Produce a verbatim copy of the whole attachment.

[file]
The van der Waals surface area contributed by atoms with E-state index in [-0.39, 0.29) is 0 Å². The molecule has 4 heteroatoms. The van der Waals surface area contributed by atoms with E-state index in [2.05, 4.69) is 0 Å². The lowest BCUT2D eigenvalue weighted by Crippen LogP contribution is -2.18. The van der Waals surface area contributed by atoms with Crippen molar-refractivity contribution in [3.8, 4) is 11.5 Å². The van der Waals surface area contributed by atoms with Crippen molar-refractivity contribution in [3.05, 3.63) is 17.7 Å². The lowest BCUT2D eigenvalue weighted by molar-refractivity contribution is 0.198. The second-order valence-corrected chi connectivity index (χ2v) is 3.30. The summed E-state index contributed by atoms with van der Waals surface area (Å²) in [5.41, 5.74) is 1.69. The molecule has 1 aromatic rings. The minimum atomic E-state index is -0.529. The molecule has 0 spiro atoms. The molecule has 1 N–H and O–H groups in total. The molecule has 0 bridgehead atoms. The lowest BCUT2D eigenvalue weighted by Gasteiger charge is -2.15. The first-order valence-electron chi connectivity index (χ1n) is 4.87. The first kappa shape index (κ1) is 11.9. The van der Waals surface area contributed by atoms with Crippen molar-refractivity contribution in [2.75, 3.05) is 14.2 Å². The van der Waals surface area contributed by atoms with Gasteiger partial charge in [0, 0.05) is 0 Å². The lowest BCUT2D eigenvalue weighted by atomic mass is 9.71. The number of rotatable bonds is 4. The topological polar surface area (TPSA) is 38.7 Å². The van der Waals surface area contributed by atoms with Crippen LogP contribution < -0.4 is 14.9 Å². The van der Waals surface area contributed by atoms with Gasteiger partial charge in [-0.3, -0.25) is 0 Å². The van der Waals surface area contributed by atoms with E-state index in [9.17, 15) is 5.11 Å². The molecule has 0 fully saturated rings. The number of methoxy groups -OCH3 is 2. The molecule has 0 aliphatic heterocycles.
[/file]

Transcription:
The van der Waals surface area contributed by atoms with E-state index in [-0.39, 0.29) is 0 Å². The molecule has 4 heteroatoms. The van der Waals surface area contributed by atoms with E-state index in [2.05, 4.69) is 0 Å². The lowest BCUT2D eigenvalue weighted by Crippen LogP contribution is -2.18. The van der Waals surface area contributed by atoms with Crippen molar-refractivity contribution in [3.8, 4) is 11.5 Å². The van der Waals surface area contributed by atoms with Crippen molar-refractivity contribution in [3.05, 3.63) is 17.7 Å². The lowest BCUT2D eigenvalue weighted by molar-refractivity contribution is 0.198. The second-order valence-corrected chi connectivity index (χ2v) is 3.30. The summed E-state index contributed by atoms with van der Waals surface area (Å²) in [5.41, 5.74) is 1.69. The molecule has 1 aromatic rings. The minimum atomic E-state index is -0.529. The molecule has 0 spiro atoms. The molecule has 1 N–H and O–H groups in total. The molecule has 0 bridgehead atoms. The lowest BCUT2D eigenvalue weighted by Gasteiger charge is -2.15. The first-order valence-electron chi connectivity index (χ1n) is 4.87. The first kappa shape index (κ1) is 11.9. The van der Waals surface area contributed by atoms with Crippen molar-refractivity contribution in [2.75, 3.05) is 14.2 Å². The van der Waals surface area contributed by atoms with Gasteiger partial charge in [0, 0.05) is 0 Å². The lowest BCUT2D eigenvalue weighted by atomic mass is 9.71. The number of rotatable bonds is 4. The topological polar surface area (TPSA) is 38.7 Å². The van der Waals surface area contributed by atoms with Crippen LogP contribution < -0.4 is 14.9 Å². The van der Waals surface area contributed by atoms with Gasteiger partial charge in [-0.3, -0.25) is 0 Å². The van der Waals surface area contributed by atoms with E-state index in [9.17, 15) is 5.11 Å². The molecule has 0 fully saturated rings. The number of methoxy groups -OCH3 is 2. The molecule has 0 aliphatic heterocycles.